Dar port to ‘unlock’ neighbours

Efficiency and safety of the Dar es Salaam Port has of late greatly improved resulting into increased flow of customers, especially those from neighbouring landlocked countries.

Tanzania Port Authority (TPA) officials say the time cargo remains in a terminal’s intransit storage area while awaiting shipment or clearance has shrunk to around eight days at the end of 2014 from a double-digit figures.

This, according to TPA officials, has substantially reduced congestion at the port. But, this is still far above the world standard of only two days.

To reduce congestion at the port, a number of inland ports - Inland Container Depots (ICDs) and Car Freight Stations (CFS) have been introduced. As a result the cargo handling capacity increased to 15.4 million tonnes in 2013/14 from 13.5 million tonnes in 2012/13.

The target of 18 million tonnes by 2015/16 seems possible now than ever before. Revenue has also gone up by over 20 per cent to 529.3bn/- in 2013/14.

Business from once insignificant clients like the Democratic Republic of Congo (DRC ) has increased by 30 per cent to make them almost at par with Zambia, one of the biggest users of the Dar es Salaam Port.

Nevertheless, apart from last year’s success, the port also sailed on the rough seas. Among the big waves the port has to manoeuvre through is the loss or damage of consignments.

According to the port statistics, since 2012 only two cases were reported of lost containers and two lost cars. Despite the number of incidents being low, the authority is still concerned because the events tarnish TPA’s corporate image.

In that vein the Ministry of Transport directed all the port’s stakeholders to take full responsibility for loss or damage of any consignment including fully compensating clients.

The modus operandi, according to Minister Harrison Mwakyembe, should pay first and investigate later in a bid to build reputable ports that are second to none in sub-Saharan Africa. And if that is not enough, the amount of the loss would be deducted from salaries of TPA workers.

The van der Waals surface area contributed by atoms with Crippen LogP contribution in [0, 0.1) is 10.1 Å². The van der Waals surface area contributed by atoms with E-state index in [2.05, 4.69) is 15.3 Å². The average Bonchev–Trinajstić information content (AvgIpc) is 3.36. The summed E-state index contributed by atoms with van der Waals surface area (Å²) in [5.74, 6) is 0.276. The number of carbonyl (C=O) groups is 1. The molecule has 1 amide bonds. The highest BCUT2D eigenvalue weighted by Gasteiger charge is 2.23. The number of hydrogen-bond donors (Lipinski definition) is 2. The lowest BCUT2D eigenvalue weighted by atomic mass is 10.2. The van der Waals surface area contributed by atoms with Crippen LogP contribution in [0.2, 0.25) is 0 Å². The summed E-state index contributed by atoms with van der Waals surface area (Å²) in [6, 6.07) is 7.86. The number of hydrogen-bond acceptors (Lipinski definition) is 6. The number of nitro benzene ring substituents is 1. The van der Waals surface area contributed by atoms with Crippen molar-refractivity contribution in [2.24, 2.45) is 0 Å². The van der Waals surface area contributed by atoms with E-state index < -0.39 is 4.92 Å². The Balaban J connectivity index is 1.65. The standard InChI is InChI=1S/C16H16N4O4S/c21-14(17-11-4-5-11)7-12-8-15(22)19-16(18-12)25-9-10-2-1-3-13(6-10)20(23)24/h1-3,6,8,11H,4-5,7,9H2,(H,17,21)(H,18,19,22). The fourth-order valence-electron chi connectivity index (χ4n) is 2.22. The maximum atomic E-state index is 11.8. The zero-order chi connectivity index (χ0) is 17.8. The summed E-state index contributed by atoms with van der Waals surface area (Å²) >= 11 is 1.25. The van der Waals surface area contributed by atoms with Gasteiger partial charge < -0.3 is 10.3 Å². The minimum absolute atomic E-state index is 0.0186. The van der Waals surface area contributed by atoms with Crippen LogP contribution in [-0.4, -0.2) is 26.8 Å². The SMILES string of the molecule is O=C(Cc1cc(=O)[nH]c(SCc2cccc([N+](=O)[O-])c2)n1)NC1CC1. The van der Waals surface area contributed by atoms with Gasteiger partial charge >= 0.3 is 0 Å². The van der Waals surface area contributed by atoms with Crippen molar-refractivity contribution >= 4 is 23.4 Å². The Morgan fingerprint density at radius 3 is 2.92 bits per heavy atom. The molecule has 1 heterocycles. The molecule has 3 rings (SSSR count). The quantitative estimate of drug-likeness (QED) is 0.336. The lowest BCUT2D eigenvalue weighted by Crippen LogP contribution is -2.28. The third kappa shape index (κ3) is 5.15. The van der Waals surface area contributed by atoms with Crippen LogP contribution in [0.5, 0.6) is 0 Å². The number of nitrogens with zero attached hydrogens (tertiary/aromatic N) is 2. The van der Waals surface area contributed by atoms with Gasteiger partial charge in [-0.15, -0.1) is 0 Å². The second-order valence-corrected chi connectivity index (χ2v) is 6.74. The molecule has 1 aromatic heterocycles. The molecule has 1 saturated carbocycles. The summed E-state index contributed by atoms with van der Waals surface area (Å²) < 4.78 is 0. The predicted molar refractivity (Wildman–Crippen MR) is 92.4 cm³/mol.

“The (Dar) port’s reputation has improved. We cannot let that go at the expense of a few greedy individuals,” Dr Mwakyembe said.

The stakeholders responsible are ICDs, CFSs, Tanzania International Container Terminal Services (TICTS), TPA-Dar Port, as well as clearing and forwarding agents. Another thing is that the ministry is concerned about the Dar es Salaam port operations.

Since it operates with various stakeholders, the ministry calls upon stakeholders meetings to iron out issues that back-pedal the success of the facility.

The last week meeting was a solutionbased gathering, a number of issues were heard and solutions struck out in a few minutes of discussion, as all stakeholders were present at the discussing table.

Business Congolese International (BCI), Vice- President John Kapeta raises an issue of being charged for damaged containers which are realistic and increased costs of doing business.

But Tanzania Road Haulage, Director of Operations, Mr Ali Hussein Lilani, told him all charges are based on the damage analysis report after going through the container.

He went even further to offer to give BCI representative an office at TRH offices to observe the damage analysis procedures hence creating a win-win condition.

TRH is an agent for shipping lines to receive empties containers. The Congolese business association raised a number of issues including car and container theft and containers inland dwelling time, were 30 days for delivering consignment to returning of empty container.

Tanzania Shipping Agents Association Chairman, Mr Peter Kirigini, said according to the new house-to-house container dwelling time guideline, a client is given 45 days - as per SUMATRA directive. “The new guideline took effect on January 1,” Mr Kirigini said.

The move pleased the Congolese customers. The meeting later agreed to form a committee that would meet in next five or so days to deliberate on the ICDs, freight forwarders and Congolese association’s concern that containers check-in at ICDs should reflect the day of delivery not ship anchoring day.

According to World Bank’s Tanzania Economic Update (TEU) of 2013, a container vessel’s on average queues for 10 days to be able to berth at the Dar es Salaam Port.

It could also take up to an additional 10 days to off-load the merchandise, clear it and transport it. By comparison, container vessels at the Port of Mombasa, the largest in East Africa, took less than a day to berth in 2012 and three-to-four days to off-load, clear and transport merchandise.

According to the report, the cost of these inefficiencies translates into a tariff of 22 per cent on container imports and about five per cent on bulk imports and financial losses for shippers and shipping companies.

“These costs are in general passed on to consumers,” said Jacques Morisset, lead economist for Tanzania, Uganda and Burundi and author of the report.

According to the report, an average household would save 147 USD a year or 8.5 per cent of total expenditures if the Dar Port was efficient as the Port of Mombasa.
Source: Daily News, reported by Abduel Elinaza from Dar es Salaam, Tanzania
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